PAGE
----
Nuclear Weapons: Facing the Humanitarian Costs
On Wednesday, November 18th, the Center for Community Action and Research on the New York City campus hosted our final Common Hour Conversation of the semester, “Nuclear Weapons: Facing the Humanitarian Costs.” Dr. Emily Welty of the Peace and Justice Studies Department and Dr. Matthew Bolton of the Political Science Department co-facilitated an engaging conversation about nuclear weapons in the United States and around the world, a topic that is often overlooked despite its significance. According to ICAN:
- Nine countries today possess an estimated 15,000 nuclear weapons, around 2,000 of which are kept on hair-trigger alert – ready for use within minutes. 1
- A regional nuclear war involving as few as 100 Hiroshima-sized weapons would disrupt the global climate and put a billion people at risk of famine. 1
- A nuclear attack anywhere in the world would overwhelm the health infrastructure, making an effective humanitarian response impossible. 2
- The United States was the first country to develop nuclear weapons and remains the only country to have used them in war. We spend more on our nuclear arsenal than all other countries combined. 3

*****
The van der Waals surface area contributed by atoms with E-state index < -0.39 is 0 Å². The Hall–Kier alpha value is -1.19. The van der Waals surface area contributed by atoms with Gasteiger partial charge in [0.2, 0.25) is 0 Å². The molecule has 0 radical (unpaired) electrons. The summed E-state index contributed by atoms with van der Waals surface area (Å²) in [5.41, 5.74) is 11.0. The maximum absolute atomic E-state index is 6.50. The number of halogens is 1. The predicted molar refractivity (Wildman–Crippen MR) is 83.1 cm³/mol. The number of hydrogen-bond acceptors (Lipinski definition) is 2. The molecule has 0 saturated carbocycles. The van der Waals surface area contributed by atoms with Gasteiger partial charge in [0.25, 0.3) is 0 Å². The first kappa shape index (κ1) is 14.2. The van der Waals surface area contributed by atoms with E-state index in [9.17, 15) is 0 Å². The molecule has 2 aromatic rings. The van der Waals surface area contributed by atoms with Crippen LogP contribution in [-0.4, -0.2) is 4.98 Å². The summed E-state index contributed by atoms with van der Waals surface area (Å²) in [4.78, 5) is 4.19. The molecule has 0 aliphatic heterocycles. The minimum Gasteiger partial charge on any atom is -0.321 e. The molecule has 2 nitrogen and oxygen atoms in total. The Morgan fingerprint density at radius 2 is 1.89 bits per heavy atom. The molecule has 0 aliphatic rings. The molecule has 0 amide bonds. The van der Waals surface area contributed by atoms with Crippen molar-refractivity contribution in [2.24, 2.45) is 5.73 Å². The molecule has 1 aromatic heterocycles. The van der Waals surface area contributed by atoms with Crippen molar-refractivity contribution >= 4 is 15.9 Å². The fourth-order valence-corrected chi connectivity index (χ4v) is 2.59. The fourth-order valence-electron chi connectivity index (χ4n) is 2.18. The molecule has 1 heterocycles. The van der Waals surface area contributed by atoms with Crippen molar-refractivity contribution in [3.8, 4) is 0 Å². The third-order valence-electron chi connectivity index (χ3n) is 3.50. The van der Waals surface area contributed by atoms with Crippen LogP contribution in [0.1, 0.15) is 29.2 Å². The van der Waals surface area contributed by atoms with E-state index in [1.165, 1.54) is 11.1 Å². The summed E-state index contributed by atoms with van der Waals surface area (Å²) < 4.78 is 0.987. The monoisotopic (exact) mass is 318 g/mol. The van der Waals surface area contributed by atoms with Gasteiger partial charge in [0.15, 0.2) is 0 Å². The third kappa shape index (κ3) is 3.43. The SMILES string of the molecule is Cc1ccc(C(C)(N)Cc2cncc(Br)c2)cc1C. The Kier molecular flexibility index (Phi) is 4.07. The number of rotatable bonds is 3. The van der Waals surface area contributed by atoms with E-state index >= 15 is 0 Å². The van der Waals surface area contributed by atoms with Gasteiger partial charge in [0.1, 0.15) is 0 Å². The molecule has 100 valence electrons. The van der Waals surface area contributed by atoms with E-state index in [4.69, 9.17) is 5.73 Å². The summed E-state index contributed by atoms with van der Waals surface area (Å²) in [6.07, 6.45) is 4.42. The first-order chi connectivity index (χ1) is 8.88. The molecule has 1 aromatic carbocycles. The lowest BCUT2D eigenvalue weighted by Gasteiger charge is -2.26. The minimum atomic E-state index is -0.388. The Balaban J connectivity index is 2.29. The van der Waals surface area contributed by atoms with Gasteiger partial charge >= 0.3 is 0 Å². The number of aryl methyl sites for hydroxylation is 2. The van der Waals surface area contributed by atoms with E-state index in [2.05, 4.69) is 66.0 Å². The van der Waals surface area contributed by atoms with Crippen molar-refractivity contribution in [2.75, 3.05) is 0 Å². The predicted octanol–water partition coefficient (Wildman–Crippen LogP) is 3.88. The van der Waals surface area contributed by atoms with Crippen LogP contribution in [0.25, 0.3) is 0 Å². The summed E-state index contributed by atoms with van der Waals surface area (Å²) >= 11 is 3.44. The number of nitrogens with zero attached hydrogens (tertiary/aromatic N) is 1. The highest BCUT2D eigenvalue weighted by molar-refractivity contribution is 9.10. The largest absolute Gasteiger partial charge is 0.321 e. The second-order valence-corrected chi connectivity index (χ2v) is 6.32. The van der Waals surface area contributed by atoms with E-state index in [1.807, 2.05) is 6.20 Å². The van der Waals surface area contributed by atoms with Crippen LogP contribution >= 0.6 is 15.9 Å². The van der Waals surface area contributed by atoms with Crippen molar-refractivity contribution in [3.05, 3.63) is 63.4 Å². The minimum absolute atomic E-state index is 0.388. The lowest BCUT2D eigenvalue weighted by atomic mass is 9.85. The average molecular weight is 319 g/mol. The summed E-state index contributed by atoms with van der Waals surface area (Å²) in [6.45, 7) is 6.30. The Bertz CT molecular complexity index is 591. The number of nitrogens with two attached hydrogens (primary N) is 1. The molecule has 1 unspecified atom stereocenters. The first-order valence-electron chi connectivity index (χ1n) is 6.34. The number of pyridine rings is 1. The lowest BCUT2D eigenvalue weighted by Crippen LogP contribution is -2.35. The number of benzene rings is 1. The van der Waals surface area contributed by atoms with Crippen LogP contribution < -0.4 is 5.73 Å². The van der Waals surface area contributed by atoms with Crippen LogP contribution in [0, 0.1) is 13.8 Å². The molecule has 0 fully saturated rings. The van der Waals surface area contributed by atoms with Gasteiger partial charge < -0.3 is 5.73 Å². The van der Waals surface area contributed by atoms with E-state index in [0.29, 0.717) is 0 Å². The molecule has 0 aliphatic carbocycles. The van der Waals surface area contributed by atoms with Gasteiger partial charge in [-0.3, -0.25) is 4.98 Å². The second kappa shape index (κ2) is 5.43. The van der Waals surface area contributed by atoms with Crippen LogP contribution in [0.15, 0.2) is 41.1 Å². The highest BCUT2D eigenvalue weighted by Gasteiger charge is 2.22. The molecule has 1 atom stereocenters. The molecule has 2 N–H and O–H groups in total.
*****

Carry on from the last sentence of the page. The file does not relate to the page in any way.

- There are treaties prohibiting biological weapons, chemical weapons, landmines and cluster munitions, but no such treaty exists – as yet – for nuclear weapons. 4
What can you do? Dr. Welty and Dr. Bolton offered some suggestions:
- Learn about this issue and start to educate yourself about nuclear weapons.
- Work to change the way we talk about nuclear weapons. Don’t accept people telling you that you are not realistic – this is a way of shutting you down.
- Tweet about nuclear weapons using the hashtag #goodbyenukes.
- Join organizations like Ban All Nukes Generation or the International Campaign to Abolish Nuclear Weapons (ICAN). Bonus: start a student chapter!
- Look at Don’t Bank on the Bomb and figure out where your banks and institutions invest your money.
- Reach out to your mayor and connect them to Mayors for Peace, asking them to agree to make your town nuclear free.
- Write to the student paper or to your local paper.
- Hold a public art installation or event, like Bombs No More.
- If you are a member of a faith group, ask your faith leaders to speak out.
- If you are a citizen of a state that has not signed the humanitarian pledge, call the United Nations mission and ask them to do so.
We would also add to check out Pace’s new Peace and Justice Studies Major, which “examines direct, structural, symbolic and environmental violence; social justice; theories and practice of nonviolence and conflict transformation; conflict resolution techniques including negotiation, mediation and facilitation; and interdisciplinary perspectives on peace building and peacemaking.” Thank you to Dr. Bolton and Dr. Welty for engaging the Pace community on this important issue, and for providing this list of ways students can get involved!